the worst of us as samples of the best; they take the lowest of us as presentations of the highest; and they say ‘All Jews are alike.’ If, doing what I was content to do here, because I was grateful for the past and have small need of money now, I had been a Christian, I could have done it, compromising no one but my individual self. But doing it as a Jew, I could not choose but compromise the Jews of all conditions and all countries. It is a little hard upon us, but it is the truth. I would that all our people remembered it! Though I have little right to say so, seeing that it came home so late to me.”

The dolls’ dressmaker sat holding the old man by the hand, and looking thoughtfully in his face.

“Thus I reflected, I say, sitting that evening in my garden on the housetop. And passing the painful scene of that day in review before me many times, I always saw that the poor gentleman believed the story readily, because I was one of the Jews — that you believed the story readily, my child, because I was one of the Jews — that the story itself first came into the invention of the originator thereof, because I was one of the Jews. This was the result of my having had you three before me, face to face, and seeing the thing visibly presented as upon a theatre. Wherefore I perceived that the obligation was upon me to leave this service. But Jenny, my dear,” said Riah, breaking off, “I promised that you should pursue your questions, and I obstruct them.”

“On the contrary, godmother; my idea is as large now as a pumpkin — and you know what a pumpkin is, don’t you? So you gave notice that you were going? Does that come next?” asked Miss Jenny with a look of close attention.

“I indited a letter to my master. Yes. To that effect.”

“And what said Tingling-Tossing-Aching-Screaming-Scratching-Smarter?” asked Miss Wren with an unspeakable enjoyment in the utterance of those honorable titles and in the recollection of the pepper.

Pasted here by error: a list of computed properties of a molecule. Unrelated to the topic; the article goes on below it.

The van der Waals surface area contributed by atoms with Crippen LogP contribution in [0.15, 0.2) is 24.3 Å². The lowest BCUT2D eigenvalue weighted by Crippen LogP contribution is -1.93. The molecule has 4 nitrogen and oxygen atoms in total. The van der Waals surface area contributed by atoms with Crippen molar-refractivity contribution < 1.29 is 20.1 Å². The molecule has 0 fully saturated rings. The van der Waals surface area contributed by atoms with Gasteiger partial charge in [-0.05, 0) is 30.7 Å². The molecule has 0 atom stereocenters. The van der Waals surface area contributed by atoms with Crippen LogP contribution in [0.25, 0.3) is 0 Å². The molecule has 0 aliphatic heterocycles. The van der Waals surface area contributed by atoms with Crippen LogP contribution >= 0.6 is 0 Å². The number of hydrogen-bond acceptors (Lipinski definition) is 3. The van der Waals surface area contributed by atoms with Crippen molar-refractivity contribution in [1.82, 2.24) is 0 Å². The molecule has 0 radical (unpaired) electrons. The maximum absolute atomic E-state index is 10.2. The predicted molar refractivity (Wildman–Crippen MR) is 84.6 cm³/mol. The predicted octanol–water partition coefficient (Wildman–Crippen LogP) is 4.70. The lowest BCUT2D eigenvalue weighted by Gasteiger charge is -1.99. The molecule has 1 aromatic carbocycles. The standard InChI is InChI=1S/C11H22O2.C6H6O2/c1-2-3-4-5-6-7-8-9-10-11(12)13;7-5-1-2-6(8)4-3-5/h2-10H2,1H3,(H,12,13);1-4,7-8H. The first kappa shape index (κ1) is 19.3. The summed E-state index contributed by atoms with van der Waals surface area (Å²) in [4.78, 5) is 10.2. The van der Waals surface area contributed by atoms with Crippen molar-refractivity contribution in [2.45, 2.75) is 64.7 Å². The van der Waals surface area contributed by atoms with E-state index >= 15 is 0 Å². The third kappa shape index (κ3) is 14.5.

“He held me to certain months of servitude, which were his lawful term of notice. They expire to-morrow. Upon their expiration — not before — I had meant to set myself right with my Cinderella.”

“My idea is getting so immense now,” cried Miss Wren, clasping her temples, “that my head won’t hold it! Listen, godmother; I am going to expound. Little Eyes (that’s Screaming-Scratching- Smarter) owes you a heavy grudge for going. Little Eyes casts about how best to pay you off. Little Eyes thinks of Lizzie. Little Eyes says to himself, ‘I’ll find out where he has placed that girl, and I’ll betray his secret because it’s dear to him.’ Perhaps Little Eyes thinks, ‘I’ll make love to her myself too;’ but that I can’t swear — all the rest I can. So, Little Eyes comes to me, and I go to Little Eyes. That’s the way of it. And now the murder’s all out, I’m sorry,” added the dolls’ dressmaker, rigid from head to foot with energy as she shook her little fist before her eyes, “that I didn’t give him Cayenne pepper and chopped pickled Capsicum!”

This expression of regret being but partially intelligible to Mr. Riah, the old man reverted to the injuries Fledgeby had received, and hinted at the necessity of his at once going to tend that beaten cur.

“Godmother, godmother, godmother!” cried Miss Wren irritably, “I really lose all patience with you. One would think you believed in the Good Samaritan. How can you be so inconsistent?”

“Jenny dear,” began the old man gently, “it is the custom of our people to help —”

“Oh! Bother your people!” interposed Miss Wren, with a toss of her head. “If your people don’t know better than to go and help Little Eyes, it’s a pity they ever got out of Egypt. Over and above that,” she added, “he wouldn’t take your help if you offered it. Too much ashamed. Wants to keep it close and quiet, and to keep you out of the way.”

  By PanEris using Melati.

Previous chapter/page Back Home Email this Search Discuss Bookmark Next chapter/page
Copyright: All texts on Bibliomania are © Ltd, and may not be reproduced in any form without our written permission. See our FAQ for more details.